Friday, February 24, 2023

Should you read Proust?

With most great writers, I’d answer such a question with an unhesitating “Yes!” With Proust, however, the honest answer would have to be: “That depends.”

It depends on a lot actually. For one, have you read wide swaths of Western literature? If not, you maybe shouldn’t read Proust. Your efforts would be better spent reading other major writers you’ve so far missed. The reason is simple: the time it will take you to read Proust’s massive novel would be enough to read well into your list of neglected greats. And you’ll certainly get more from immersing yourself in five or six different writers than you’d get from burying yourself alive in one writer, however great he may be.

A friend asked me years ago if he should take up Proust. “You can if you like,” I said, “but you won’t be able to finish it.” He was a bit miffed, but understood the gist: the work’s stylistic density plus its sheer length have left thousands of corpses in the ditches of Volume I or II.

“What if I read five pages a day, so I don’t get bored with it?”

“Yeah, that’s not a bad plan.”

“I wonder how long it would take.”

“Well, you’re 34. If you start now, and read five pages a day, you’ll likely finish before you retire.”

I was exaggerating, but not by much. Because hey, how many people planning to read “five pages a day” of something actually end up reading five pages a day?

Proust as a young man, portrait by Jacques-Emile Blanche.

I don’t find Proust boring, except in stretches, but the work is often exasperating. To give one early example, the denouement of the narrator’s failed love for Gilberte in Volume II (which has the delicious French title A l’ombre des jeunes filles en fleur) seems well-nigh interminable, insufferable. He explains how he has decided to break with Gilberte, analyses his reasons, lays out his plan of action, then … a handful of pages later, explains again how he has decided to break with Gilberte, analyses his reasons, lays out his plan of action, etc. This gets probably four iterations over what may be thirty pages. I realized just how bad it was only later in Volume II when my eye fell upon Gilberte’s name again, long after the affair was over, in a paragraph on Balbec. I shuddered. Just to see the name. At that point I didn’t want to see the name Gilberte again. Ever.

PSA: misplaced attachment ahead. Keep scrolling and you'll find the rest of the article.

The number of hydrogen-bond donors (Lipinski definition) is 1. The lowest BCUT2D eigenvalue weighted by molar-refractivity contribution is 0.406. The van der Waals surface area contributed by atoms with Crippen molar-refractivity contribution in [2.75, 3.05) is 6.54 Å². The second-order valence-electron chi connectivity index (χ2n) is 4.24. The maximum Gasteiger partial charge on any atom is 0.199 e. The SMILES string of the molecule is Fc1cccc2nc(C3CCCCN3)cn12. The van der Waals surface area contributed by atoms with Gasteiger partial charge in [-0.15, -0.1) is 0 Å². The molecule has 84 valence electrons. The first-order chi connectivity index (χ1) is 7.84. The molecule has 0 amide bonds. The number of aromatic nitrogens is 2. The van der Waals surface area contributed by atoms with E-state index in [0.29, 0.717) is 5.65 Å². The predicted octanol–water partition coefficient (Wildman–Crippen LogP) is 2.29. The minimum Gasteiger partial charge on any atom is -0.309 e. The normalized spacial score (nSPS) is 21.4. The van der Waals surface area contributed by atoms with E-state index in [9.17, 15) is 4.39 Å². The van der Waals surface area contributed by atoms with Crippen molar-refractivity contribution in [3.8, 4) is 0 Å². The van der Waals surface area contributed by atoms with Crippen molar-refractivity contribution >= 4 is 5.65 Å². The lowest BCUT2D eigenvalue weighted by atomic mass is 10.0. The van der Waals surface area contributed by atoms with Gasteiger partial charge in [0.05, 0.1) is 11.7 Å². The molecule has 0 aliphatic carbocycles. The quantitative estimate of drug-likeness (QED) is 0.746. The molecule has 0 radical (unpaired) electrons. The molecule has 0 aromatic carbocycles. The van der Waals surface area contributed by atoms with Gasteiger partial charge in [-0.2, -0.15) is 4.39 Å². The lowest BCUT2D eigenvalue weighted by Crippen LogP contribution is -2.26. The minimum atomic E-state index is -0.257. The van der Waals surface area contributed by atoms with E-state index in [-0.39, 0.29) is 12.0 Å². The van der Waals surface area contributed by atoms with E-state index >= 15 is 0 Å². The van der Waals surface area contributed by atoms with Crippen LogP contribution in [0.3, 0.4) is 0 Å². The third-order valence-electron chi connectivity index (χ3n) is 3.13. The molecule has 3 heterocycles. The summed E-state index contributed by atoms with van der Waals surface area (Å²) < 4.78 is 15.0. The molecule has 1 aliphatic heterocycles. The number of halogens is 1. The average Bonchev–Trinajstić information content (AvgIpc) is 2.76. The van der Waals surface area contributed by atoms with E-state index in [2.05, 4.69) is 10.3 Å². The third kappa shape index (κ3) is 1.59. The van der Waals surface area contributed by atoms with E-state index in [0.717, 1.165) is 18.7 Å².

Proustians will say I’m not being fair. Proust is a supreme artist of the tricks desire plays on us, of the inevitable pain of love. An artist of pain, he needs to detail that pain as experienced by his narrator. He needs to do this even when that pain is drawn out and overwrought, because that’s what really happens when one is smitten, no?

I remain unconvinced. Because, to take the same example, the Gilberte passages are not redeemed by the brilliant formulae that make Proust worth reading. They are, for instance, pale stuff compared to his treatment of Swann’s love for Odette in Volume I. That grim tale, though also lengthy, traces a clear movement. And in it Proust offers us one of his first great insights into the mystery of love. Namely, that we are subject to falling most deeply in love with those who are precisely not our type. The treatments of Gilberte and Odette offer a contrast revealing much about what works in Proust and what doesn’t.

But I digress. Still, I’m writing of Proust. And if a two-paragraph digression bothers you, here’s your takeaway: You will not enjoy reading him.

The problem is this: What makes Proust supremely worthwhile is also what makes him, at intervals, a bore. That’s the paradox you’ll have to shoulder. The wellsprings of everything in Proust reside in his narrator’s indefatigable inwardness. The work prods out what lurks at the margins of the narrator’s psyche, prods it into the light, then sketches the shades and contours of what is there. Needless to say, Proust is masterful at this, unmatched really. And as he’s also one of us, a being who lives in time and loves and suffers, the shapes he reveals are shapes we often recognize. Much of the joy of reading him, as with other great writers, is in the frequent recognition of something we already knew, but weren’t conscious of knowing it, because we aren’t possessed of the same analytical inwardness. But as Proust is also prone to diagnostic forays that risk tripping over into verbosity, there’s the paradox again. It is, finally, part of the deal. One doesn’t get the brilliant revelations without having to sit there while the master polishes his microscope. And polish it he will, a couple times each volume.

Still, I don’t want to give a false impression. Though he delves obsessively on the games our psyches play on us, the perfidious landscape of the self, Proust’s work doesn’t at all read like the journal of an introvert. In this respect he’s very different from, say, Pessoa, whose Book of Disquiet stands as modern Europe’s great monument to introversion. My own delight in Proust comes when he’s narrating encounters with others, setting down the echoes others provoke in his narrator, “Marcel”, at the moment of encounter. Here too we see his keen attentiveness to how the world impacts the self, the reverberations of that impact. But if the person or place whose impact is in question is allowed to lose immediacy—if, say, she drifts out of the narrative and becomes entirely a matter of thought, it’s there the sentences will tend to circle into tedium.

Still sticking to Volume II, we could contrast passages that show the law at work. If the break with Gilberte is overwrought and redundant to the point of intolerable, against this, however, in the very same volume, we have the brilliantly oblique introduction of Charlus and then the supreme opening pages of “Frieze of Girls at the Sea”—both passages taking their strength from their staging of the affect these others provoke in Marcel. Both passages depend, in short, on the same unflagging inwardness that makes other stretches of Volume II falter.

Likewise, in Volume V, we meet similar contrasts: the wonderful pages on Albertine sleeping, followed by pages in which Marcel lays out the metaphysics of jealously. In the former Albertine is present, grounding the narrator’s attention. He cannot go wrong. The latter pages, however, grow needlessly recursive.